Sales Tax Slice: The MFA and ITFA Combined: A Match Made in Heaven or Love on the Rocks?

Tax Legislation Personals: Federal sales tax collection bill seeks long-term relationship with other bill addressing Internet transactions. Only serious suitors need apply.

The Marketplace Fairness Act (MFA) has been debated, reported and blogged about for a long time. After playing the town, it’s looking to settle down with a serious mate who intends to stick around.  Thankfully, a group of senators are assuming the role of matchmaker.  Introduced July 15th, the Marketplace and Internet Tax Fairness Act (MITFA) merges the objectives of the MFA and ITFA into one bill, S. 2609. 

As a quick refresher, the MFA, which passed the Senate in 2013, would give states authority to compel online retailers in other states to collect sales tax on Internet-based sales on their behalf. The bill is currently pending in the House. A version of the ITFA is currently in effect and prohibits states from imposing taxes on Internet access charges, but it is set to expire Nov. 1, 2014.

The MITFA includes the majority of the same provisions included in the Senate version of the MFA and the current version of the ITFA. However, there are a few notable changes. Regarding the MFA, the MITFA:

  • clarifies that the minimum simplification requirements of a single entity, audit and sales and use tax return applies to all remote sales sourced to a state;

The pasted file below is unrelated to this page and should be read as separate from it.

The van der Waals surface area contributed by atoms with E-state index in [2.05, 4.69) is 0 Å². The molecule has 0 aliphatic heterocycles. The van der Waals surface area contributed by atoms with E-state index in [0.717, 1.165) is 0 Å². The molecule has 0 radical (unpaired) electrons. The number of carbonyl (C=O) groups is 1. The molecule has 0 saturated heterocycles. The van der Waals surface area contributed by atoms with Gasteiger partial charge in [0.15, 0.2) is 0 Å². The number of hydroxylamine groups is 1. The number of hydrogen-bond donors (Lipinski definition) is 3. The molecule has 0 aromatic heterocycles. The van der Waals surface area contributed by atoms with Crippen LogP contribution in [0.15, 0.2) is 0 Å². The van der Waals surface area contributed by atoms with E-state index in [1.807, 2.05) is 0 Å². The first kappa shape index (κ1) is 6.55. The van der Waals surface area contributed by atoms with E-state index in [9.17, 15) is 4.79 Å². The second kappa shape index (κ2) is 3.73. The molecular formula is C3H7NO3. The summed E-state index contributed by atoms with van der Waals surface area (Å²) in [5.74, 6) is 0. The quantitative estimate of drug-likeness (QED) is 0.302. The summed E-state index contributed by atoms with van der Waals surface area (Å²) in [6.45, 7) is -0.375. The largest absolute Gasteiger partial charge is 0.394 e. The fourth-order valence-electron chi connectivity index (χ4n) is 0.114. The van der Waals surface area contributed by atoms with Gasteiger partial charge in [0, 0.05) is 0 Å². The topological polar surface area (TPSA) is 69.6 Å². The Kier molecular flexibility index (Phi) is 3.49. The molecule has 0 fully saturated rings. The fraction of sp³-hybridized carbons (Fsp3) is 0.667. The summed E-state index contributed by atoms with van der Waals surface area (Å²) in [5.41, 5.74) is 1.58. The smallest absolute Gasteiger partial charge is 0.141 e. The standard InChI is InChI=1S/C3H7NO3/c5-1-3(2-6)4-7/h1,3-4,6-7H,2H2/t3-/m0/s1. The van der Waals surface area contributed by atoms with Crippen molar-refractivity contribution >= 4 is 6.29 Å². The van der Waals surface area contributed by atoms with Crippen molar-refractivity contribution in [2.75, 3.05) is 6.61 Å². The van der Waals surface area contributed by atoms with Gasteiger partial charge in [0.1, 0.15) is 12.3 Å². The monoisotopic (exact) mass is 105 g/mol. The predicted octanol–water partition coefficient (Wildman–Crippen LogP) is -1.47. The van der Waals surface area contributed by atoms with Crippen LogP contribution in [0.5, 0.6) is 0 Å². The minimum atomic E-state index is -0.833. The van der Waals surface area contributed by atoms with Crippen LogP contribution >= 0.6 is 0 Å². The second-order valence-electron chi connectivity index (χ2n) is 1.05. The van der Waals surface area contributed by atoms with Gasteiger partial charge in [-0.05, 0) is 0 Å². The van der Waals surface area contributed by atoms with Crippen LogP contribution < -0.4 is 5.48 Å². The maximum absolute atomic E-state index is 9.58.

• requires software for remote sellers to be updated with any changes to products and services exempt from tax—previous versions  of the MFA only required updates to reflect rate changes;
  •   requires 90 days notice to remote sellers and certified software providers of any change to products and services exempt from tax, instead of just notice of a rate change; and
  • prohibits states from exercising authority granted by the MFA for one year after the date of enactment.

The MITFA would extend the ITFA, as well as the grandfather clause under the ITFA, for 10 years to 2024.

Separately, the MFA and the ITFA have faced their own hurdles in Congress. Since May 2013, the MFA has been pending in the House, not showing much momentum for passage.   The most recent development occurred in September 2013 when Bob Goodlatte, House Judiciary Committee Chairman, outlined his own principles for the online sales tax legislation. Goodlatte’s principles, however, signaled a departure from the bill passed by the Senate.

Perhaps due to its impending expiration date, the ITFA has seen more momentum. Interestingly, Goodlatte has pushed the extension of the ITFA, sponsoring the Permanent Internet Tax Freedom Act, which would permanently ban taxes on Internet access. Unlike the MFA, the Permanent Internet Tax Freedom Act passed quickly in the House on July 15th.  But, the Senate is unlikely to pass the permanent ban, instead, preferring  a short-term extension, until the House shows willingness to pass the MFA or MITFA.

The MITFA seems like a good compromise for both sides, but with the House’s continued opposition of the MFA, the passage of both Acts in one bill seems like an even greater feat. We’ll be watching, and of course, blogging. 


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